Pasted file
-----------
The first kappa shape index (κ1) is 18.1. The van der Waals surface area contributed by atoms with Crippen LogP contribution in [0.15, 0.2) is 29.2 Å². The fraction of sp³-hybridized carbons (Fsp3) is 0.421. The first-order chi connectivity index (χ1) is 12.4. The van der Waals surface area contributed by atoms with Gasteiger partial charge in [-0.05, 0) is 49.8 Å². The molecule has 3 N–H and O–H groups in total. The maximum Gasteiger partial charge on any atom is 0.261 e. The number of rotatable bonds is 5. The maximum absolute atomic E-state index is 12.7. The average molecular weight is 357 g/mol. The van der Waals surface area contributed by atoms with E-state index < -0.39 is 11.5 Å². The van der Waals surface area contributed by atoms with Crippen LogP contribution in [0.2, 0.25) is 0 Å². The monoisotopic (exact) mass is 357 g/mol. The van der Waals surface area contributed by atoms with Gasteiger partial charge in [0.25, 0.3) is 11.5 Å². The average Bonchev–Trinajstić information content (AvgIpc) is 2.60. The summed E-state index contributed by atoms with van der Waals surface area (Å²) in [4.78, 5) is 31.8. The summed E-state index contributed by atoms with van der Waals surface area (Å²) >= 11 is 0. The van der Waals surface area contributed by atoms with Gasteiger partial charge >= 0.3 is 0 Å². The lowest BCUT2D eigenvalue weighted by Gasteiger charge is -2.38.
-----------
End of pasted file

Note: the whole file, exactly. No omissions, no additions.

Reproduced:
The first kappa shape index (κ1) is 18.1. The van der Waals surface area contributed by atoms with Crippen LogP contribution in [0.15, 0.2) is 29.2 Å². The fraction of sp³-hybridized carbons (Fsp3) is 0.421. The first-order chi connectivity index (χ1) is 12.4. The van der Waals surface area contributed by atoms with Gasteiger partial charge in [-0.05, 0) is 49.8 Å². The molecule has 3 N–H and O–H groups in total. The maximum Gasteiger partial charge on any atom is 0.261 e. The number of rotatable bonds is 5. The maximum absolute atomic E-state index is 12.7. The average molecular weight is 357 g/mol. The van der Waals surface area contributed by atoms with E-state index < -0.39 is 11.5 Å². The van der Waals surface area contributed by atoms with Crippen LogP contribution in [0.2, 0.25) is 0 Å². The monoisotopic (exact) mass is 357 g/mol. The van der Waals surface area contributed by atoms with Gasteiger partial charge in [0.25, 0.3) is 11.5 Å². The average Bonchev–Trinajstić information content (AvgIpc) is 2.60. The summed E-state index contributed by atoms with van der Waals surface area (Å²) in [4.78, 5) is 31.8. The summed E-state index contributed by atoms with van der Waals surface area (Å²) >= 11 is 0. The van der Waals surface area contributed by atoms with Gasteiger partial charge >= 0.3 is 0 Å². The lowest BCUT2D eigenvalue weighted by Gasteiger charge is -2.38.